Carla Harris
Ann Fudge

Ann Fudge

Carla Harris


Carla Harris is a Vice Chairman, Global Wealth Management, Managing Director, and Senior Client Advisor at Morgan Stanley. She is responsible for increasing client connectivity and penetration to enhance revenue generation across the firm.

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What impact did HBS have on your life and the life of others?

In the world of finance, if you were smart, creative, and assertive, you could make decisions and see the impact on outcomes. You could do deals that would markedly affect a company’s future, help a city build a stadium, or a school expand their programs—in other words, make a difference in society. So I enrolled in business school to prepare myself for a career in investment banking. My Harvard MBA is an incredible franchise, and I’d repeat that decision in a heartbeat.

HBS has had a profound impact on me as a leader. I appreciate the collaborative approach to leadership offered through the section experience, and recognize the enormous value of relationships. When I first arrived, fresh out of Harvard University, I relied on my own intelligence, work ethic, and delivery as the keys to my success. But I came to recognize the power and essence of developing and nurturing a diverse set of relationships, and that has shaped who I am as a leader, a mentor, and a sponsor. I also credit my HBS experience with my confidence in looking at a set of facts, even a deficient set, and arriving at the right questions to solve almost any problem.

I derive an immense amount of satisfaction from advising and coaching a new generation of talented African Americans to be courageous. I sincerely believe that we were given blessings so we can be a blessing, and that the fastest way to realize your dreams is to try to make them happen for someone else. I promised myself that if I made it, I would repay those who helped me by guiding others, who in turn will reach back and show someone else how to move ahead. I encourage young women and men to stretch themselves, to take the ball and run with it. Don’t become so immersed in work that you forget to say hello to people. You need to develop relationships over time with both colleagues and clients, and positively influence perceptions about you. I learned some lessons the hard way in the early years when there were fewer mentors.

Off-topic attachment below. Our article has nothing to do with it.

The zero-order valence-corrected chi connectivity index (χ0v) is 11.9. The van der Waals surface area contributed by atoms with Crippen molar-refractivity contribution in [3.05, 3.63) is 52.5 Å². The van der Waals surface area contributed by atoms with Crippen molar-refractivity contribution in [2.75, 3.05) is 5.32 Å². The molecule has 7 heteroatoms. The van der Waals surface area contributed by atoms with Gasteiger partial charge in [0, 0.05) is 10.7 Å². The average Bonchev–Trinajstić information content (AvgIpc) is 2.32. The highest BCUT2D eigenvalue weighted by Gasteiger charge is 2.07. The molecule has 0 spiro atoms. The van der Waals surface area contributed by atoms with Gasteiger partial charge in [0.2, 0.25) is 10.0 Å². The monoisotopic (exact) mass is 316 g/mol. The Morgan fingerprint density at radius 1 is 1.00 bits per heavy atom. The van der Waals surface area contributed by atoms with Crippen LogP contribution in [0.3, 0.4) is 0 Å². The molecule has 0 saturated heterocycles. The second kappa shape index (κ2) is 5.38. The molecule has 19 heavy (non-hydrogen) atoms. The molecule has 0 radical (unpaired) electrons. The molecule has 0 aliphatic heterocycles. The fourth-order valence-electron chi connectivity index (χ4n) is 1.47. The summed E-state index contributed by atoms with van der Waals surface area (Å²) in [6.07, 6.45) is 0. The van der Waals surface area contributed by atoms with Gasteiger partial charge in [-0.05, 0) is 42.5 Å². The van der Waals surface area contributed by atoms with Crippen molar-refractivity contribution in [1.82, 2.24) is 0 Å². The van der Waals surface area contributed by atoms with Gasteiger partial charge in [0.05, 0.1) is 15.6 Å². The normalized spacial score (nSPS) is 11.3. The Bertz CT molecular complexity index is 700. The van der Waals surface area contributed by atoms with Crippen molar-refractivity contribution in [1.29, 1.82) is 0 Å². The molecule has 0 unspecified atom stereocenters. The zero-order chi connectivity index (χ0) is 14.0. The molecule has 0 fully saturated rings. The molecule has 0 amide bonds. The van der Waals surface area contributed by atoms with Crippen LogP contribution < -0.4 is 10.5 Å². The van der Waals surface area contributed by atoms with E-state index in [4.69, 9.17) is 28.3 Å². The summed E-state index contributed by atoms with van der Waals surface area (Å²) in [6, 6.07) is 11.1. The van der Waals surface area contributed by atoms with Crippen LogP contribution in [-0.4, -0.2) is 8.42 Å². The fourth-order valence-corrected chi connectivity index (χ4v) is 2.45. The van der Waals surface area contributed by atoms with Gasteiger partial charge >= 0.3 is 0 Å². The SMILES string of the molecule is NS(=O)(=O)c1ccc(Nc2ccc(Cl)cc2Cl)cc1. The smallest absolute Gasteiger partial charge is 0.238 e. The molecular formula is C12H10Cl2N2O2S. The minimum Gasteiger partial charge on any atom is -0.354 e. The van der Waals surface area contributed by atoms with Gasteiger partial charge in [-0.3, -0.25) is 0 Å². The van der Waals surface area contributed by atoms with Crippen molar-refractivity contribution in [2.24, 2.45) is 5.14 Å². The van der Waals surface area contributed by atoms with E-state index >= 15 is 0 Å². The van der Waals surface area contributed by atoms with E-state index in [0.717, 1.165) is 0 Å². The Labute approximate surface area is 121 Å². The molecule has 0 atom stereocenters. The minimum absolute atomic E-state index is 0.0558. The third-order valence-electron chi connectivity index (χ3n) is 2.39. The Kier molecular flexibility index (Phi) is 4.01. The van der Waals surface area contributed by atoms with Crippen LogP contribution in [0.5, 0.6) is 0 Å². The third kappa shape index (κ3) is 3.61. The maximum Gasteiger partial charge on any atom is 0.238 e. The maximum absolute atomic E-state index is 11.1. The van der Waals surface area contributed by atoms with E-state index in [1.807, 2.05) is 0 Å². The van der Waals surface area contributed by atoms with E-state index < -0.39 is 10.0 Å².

Young black women who attend HBS should fully embrace the experience in every way: aggressively pursue academics and relationships, particularly relationships with people from other countries and with backgrounds markedly different from your own. Lose preconceived or imagined notions about how others see you. You earned the privilege of attending HBS. Own every bit of that power and move forward; the admissions office does not make mistakes. I would also say to take risks. If your expertise is finance, immerse yourself in operations; if operations is your expertise, immerse yourself in marketing. As a future global leader, you will need to have a perspective about all of the core competencies that enable an organization to grow and maintain leadership.

I cannot say that being black and a woman particularly shaped my experience at HBS, although I looked to members of AASU to get the support and help that I needed to find my sea legs at HBS. I went on to join the leadership team of that organization and also became involved in WSA and three different study groups, two that were multicultural and one that was African American. I was very comfortable with my ethnicity and gender while at HBS.

Being a black woman graduate of HBS creates a perception of intelligence and capability—a perception that I am happy to make a reality.